Personality Disorders

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  • Personality disorders (PDs) are a group of conditions, with onset at or before adolescence, characterized by enduring patterns of maladaptive and dysfunctional behavior that deviates markedly from one’s culture and social environment, leading to functional impairment and distress to the individual, coworkers, and family.
    • These behaviors are perceived by patients to be “normal” and “right,” and they have little insight as to their ownership, responsibility, and abnormal nature of these behaviors.
    • These conditions are classified based on the predominant symptoms and their severity.
  • System(s) affected: nervous/psychiatric
  • Synonym(s): character disorder; character pathology

Geriatric Considerations
Coping with the stresses of aging is challenging.

Pediatric Considerations
A history of childhood neglect, abuse, and trauma is not uncommon.

Pregnancy Considerations
Pregnancy adds pressures in coping with the activities of daily living (ADLs).


  • General population: 15% (1)
  • Cluster A: 5.7%
  • Cluster B: 6.0%
  • Cluster C: 9.1%
  • Outpatient psychiatric clinic: 3–30%
  • In male prisoners, the prevalence of antisocial PD is ~60%.
  • Predominant age: starts in adolescence and early 20s and persists throughout patient’s life
  • Predominant sex: male = female; some PDs are more common in females, and others are more common in males.

Etiology and Pathophysiology

  • Environmental and genetic factors (2)
  • Criteria for a PD include an enduring pattern of the following:
    • Inner experience and behavior that deviates markedly from the expectations of one’s culture in ≥2 of the following areas: cognition, affectivity, interpersonal functioning, or impulse control
    • Inflexibility and pervasiveness across a broad range of personal and social situations
    • Significant distress or impairment in social or occupational functioning
    • The pattern is stable and of long duration.
    • The enduring pattern is not better explained as a manifestation of another psychiatric disorder.
    • The enduring pattern is not attributable to the effects of a drug or a medical condition.
  • PDs are classified into three major clusters:
    • Cluster A: eccentricity and oddness
      • Paranoid PD: unwarranted suspiciousness and distrust of others
      • Schizoid PD: emotional, cold, or detached; socially isolated
      • Schizotypal PD: eccentric behavior, odd belief system/perceptions, social isolation, and general suspiciousness
    • Cluster B: dramatic, emotional, or erratic behavioral patterns
      • Antisocial PD: aggressive, impulsive, irritable, irresponsible, dishonest, deceitful
      • Borderline PD: unstable interpersonal relationships, high impulsivity from early adulthood, intense fear of abandonment, mood swings, poor self-esteem, chronic boredom, and feelings of inner emptiness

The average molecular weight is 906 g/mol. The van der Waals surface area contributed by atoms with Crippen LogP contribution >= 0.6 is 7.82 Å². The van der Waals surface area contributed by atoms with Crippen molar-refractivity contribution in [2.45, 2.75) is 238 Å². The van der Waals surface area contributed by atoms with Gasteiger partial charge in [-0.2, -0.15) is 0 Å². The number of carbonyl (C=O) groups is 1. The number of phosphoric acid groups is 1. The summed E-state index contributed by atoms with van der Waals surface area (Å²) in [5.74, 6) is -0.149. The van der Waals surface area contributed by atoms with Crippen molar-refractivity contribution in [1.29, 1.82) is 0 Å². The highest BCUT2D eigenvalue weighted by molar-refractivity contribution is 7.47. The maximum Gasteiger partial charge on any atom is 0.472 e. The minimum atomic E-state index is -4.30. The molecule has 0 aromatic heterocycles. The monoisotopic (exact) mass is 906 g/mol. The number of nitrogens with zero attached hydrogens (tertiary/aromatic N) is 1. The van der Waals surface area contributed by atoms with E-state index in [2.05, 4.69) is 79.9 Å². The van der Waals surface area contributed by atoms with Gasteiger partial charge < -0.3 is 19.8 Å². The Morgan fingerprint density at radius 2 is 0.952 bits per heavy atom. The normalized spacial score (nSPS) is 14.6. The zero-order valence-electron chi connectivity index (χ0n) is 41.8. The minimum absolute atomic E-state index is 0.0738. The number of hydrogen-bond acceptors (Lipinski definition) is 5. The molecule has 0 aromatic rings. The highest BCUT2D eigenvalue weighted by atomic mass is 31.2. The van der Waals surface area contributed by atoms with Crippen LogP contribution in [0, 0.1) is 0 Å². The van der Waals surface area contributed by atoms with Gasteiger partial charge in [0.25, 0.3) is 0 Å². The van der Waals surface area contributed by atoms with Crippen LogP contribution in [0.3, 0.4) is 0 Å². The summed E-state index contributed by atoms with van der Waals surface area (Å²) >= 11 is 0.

• Histrionic PD: needs to be the center of attention, with self-dramatizing behaviors and attention seeking in a variety of contexts
      • Narcissistic PD: grandiose sense of self-importance and preoccupation with fantasies of success, power, brilliance, beauty, or ideal love; lack of empathy for other people’s pain or discomfort, demanding to get their way
    • Cluster C: anxiety, excessive worry, fear, and unhealthy patterns of coping with emotions
      • Avoidant PD: social inhibition, feelings of inadequacy, hypersensitivity to negative evaluation, avoidance of occupational and interpersonal activities that involve the risk of criticism by others, views self as socially inept and personally unappealing or inferior to others
      • Dependent PD: excessive need to be taken care of, leading to submissive and clinging behavior with fears of separation, avoids expressing disagreements with others due to fear of losing support and approval, usually seeks out strong and confident people as friends or spouses and feels more secure in such relationships
      • Obsessive-compulsive PD: preoccupation with cleanliness, orderliness, perfectionism; preoccupation with excessive details, rules, lists, order, organization, and schedules to the extent that the major point of the activity is lost
    • Personality change due to another medical condition. It is a persistent personality disturbance that is caused by the physiologic effects of a medical condition such as frontal lobe lesion, epilepsy, MS, Parkinson disease, lupus, head trauma, postencephalitis or meningitis, and so forth.
    • Other specified PD and unspecified PD: A category provided for two situations: (i) the individual’s personality pattern meets the general criteria for PD and traits of several PDs are present, but the criteria for any specific PD are not met; (ii) the individual’s personality pattern meets the general criteria for PD, but the individual is considered to have a PD that is not included in DSM-5 classification such as passive–aggressive PD, depressive PD, masochistic PD, and dangerous and severe PD.

Major character traits are inherited; others result from a combination of genetics and environment.

Risk Factors

  • Positive family history
  • Pregnancy risk factors
    • Nutritional deprivation
    • Use of alcohol or drugs
    • Viral and bacterial infections
  • Dysfunctional family with child abuse/neglect

Commonly Associated Conditions

Depression; other psychiatric disorders in patient and family members

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